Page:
As for alcohol, as ethanol is processed by the enzymes alcohol dehydrogenase (ADH) and aldehyde dehydrogenase (ALDH), it is more likely that chronic or binge drinking will likely cause a negative drug-drug interaction between CBD and alcohol. This is because CYP 450 will only process alcohol if ADH and ALDH are overloaded. Moreover, CBD and other cannabinoids and terpenoids (e.g. beta-caryophyllene) may actually decrease the desire to drink more alcohol! Cannabinoids could possibly reduce cravings and withdrawal from other drugs as well, including opioids and benzodiazepines.
Any note about dosing CBD and other cannabinoids for epilepsy?
As we have noted, not all types of epilepsy are completely the same. Moreover, different people have different endocannabinoid systems (ECSs), so what may work for one person may not work for another, or one person may require a different dosage to another. However, it does seem that, for at least a certain percentage of those suffering from hard-to-treat forms of epilepsy such as Dravet and Lennox-Gastaut syndrome, CBD:THC ratios such as 18:1, 20:1 and so on work rather well. Small amounts of THC and THCA may also work in combination with CBD to exert anti-seizure effects and could possibly help make CBD work more effectively. As far as method of ingestion goes, tinctures are most often used, with coconut oil or olive oil being used as the main carrier oil.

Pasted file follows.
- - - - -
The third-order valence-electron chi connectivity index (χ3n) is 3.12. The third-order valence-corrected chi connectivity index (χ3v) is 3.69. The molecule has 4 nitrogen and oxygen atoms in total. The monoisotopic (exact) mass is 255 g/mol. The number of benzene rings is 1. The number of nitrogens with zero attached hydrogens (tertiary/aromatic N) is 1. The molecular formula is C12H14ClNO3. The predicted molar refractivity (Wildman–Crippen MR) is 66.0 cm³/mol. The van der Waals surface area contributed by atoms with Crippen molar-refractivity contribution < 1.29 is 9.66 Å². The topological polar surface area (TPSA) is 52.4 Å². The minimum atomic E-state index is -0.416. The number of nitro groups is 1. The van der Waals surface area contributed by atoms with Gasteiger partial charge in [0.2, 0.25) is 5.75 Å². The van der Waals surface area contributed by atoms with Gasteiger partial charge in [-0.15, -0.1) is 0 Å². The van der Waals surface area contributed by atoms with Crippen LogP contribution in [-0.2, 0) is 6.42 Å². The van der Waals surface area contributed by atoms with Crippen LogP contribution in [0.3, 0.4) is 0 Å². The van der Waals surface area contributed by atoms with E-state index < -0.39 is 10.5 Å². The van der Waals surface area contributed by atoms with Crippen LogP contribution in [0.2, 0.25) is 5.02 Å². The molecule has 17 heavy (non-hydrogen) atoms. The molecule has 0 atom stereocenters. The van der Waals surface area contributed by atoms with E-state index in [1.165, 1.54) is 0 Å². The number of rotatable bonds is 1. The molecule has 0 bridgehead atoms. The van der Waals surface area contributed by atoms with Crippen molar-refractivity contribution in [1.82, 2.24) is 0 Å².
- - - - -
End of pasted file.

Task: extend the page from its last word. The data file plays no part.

Sadly, until we have more clinical data, we cannot give more precise dosing guides. However, as some general advice, “slow and low” is a good start. For many types of conditions, 2-3 doses of cannabinoid-based tincture per day are used. If using cannabinoid products of any sort, it is important to look at total cannabinoid content and what ratio these are in. Then, it is possible to approximate how much of each cannabinoid is in a 0.25 ml measurement of tincture. Although this differs for type of condition and individual-to-individual (everyone has a different cannabinoid sensitivity), an example starting dose for someone suffering from epilepsy could be something like a daily dose of 12.5 mg CBD, 2 mg of THCA and 2 mg of THC, divided into 2-3 doses per day (so 6.25/4.16 mg CBD, 1/0.6 mg THCA and 1/0.6 mg THC). To make clear, this does not constitute medical advice, but to serve as an example to illustrate how cannabinoids can be taken.
If you suffer from epilepsy and think you may benefit from cannabis and CBD, then don’t hesitate to check out our medical card page and book an appointment with a physician at Leafwell.